Yesterday morning I went to a flag-raising ceremony as part of the primary school’s ‘Proclamation Day’. The children -many of whom arrived decked out in green wigs, shamrock head boppers and so on- gathered down outside the church. There were percussion instruments laid out for them, and they proceeded in a colourful noisy line the short distance to the school, banging tambourines, shaking maracas, laughing and joking among themselves.
When they got to the school yard they played around for a bit and then gathered around the flagpole where the Irish tricolour -delivered by the army some days previous- was raised aloft, to applause for the children who had raised it, and then to a rendition of the national anthem, accompanied by one teacher on keyboard and another on guitar. I suppose it was as informal a national flag-raising ceremony in a school might get.
I don’t care much for flags -the red one an exception- and I don’t like Amhrán na bhFiann much: for me it has always been something played at discos and public events to remind that the fun is under strict ration and at the discretion of others. It doesn’t make me want to retch the way God Save The Queen does: imagine singing to God so that someone else will rule over you.
Later in the day the children read their ‘Proclamation for a new generation’. I didn’t get a copy but I expect it is decent enough – certainly better than a great many adult attempts to synthesise what a good society ought to be like. From other examples I have seen online, it looks like children have more or less the right idea and the right priorities.
It’s strange, though, to witness a commemoration of an act of rebellion in a context -the school- where rebellion can be an undesirable disturbance, a disruption of the exercise of proper authority and order. Schools have uniforms for a reason, and it isn’t a coincidence that their practices of rules and regimentation resemble the barracks and the prison, and this uniformity can end up appearing ‘natural’. Recall the ‘Mary said yes to God’ religion textbooks released last year: school is mostly about saying yes to rules, yes to what important people say, yes to higher powers, whether these go by the name of God or the State or (a contemporary favourite) the Rule of Law, and yes to parliamentary democracy where you get to vote once every for years and get back in your box the next day.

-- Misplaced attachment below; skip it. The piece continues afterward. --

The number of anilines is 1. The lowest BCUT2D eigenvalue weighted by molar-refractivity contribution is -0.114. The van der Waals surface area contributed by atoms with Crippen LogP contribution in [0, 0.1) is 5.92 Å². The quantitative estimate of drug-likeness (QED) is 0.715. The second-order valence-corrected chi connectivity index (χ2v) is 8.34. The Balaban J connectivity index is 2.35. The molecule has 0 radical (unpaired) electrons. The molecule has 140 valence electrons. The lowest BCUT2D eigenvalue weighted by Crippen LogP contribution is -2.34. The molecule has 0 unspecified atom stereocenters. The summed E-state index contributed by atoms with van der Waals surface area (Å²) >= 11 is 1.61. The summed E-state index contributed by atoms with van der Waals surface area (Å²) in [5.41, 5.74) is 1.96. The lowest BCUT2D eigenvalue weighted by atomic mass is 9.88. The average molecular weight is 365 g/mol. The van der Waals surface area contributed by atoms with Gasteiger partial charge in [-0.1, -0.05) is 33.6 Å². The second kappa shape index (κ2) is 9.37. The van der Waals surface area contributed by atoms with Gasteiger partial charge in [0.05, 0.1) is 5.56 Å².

No-one is ever taught in school that they should be a law-breaking citizen, and you can see from Proclamation Day photos how the presence of police and armed forces looms large, with military flyovers, even. But school isn’t just about teaching. It’s also a place where children learn. Sometimes they do it with a teacher’s assistance, sometimes they do it in spite of the teachers and their parents. There would not have been much human progress if people did nothing but obey. In fact it is disobedience, not obedience, that is at the heart of human progress. Sometimes this carries great cost: the mythical creator of humanity, Prometheus, disobeyed the Gods to gift humanity with fire, and was chained to a rock for eternity for doing so.
Children are notorious for taking things seriously, and the persistent danger of the Rising here in Ireland is that people might end up taking its ideals seriously. The fear is that they might transform what the Rising has been -for State ideology, a useful founding myth for encouraging exploitation and domination in the name of high ideals- into something vital and relevant to people’s lives. In so doing, they might expose a radical betrayal on the part of its would-be custodians.
Of course, not every charge of betrayal remains faithful to what is being defended, and things can slide quite easily into a necrophilia upon which the ruling order merely nourishes itself.
We are never all that sure how or if these ideals, and what sustains them and gave rise to them, have been kept alive. Surveying what has happened in recent decades, there might be plenty of grounds for declaring them dead. There are plenty of people inclined to do so, and for different motives.
But if they were really dead, I doubt we would have pictures of venerated political nobility, who had nothing to do with the 1916 Rising itself, hanging from a huge banner outside the site of Grattan’s parliament. Things like this suggest that the powers that be still worry a great deal about what children might think.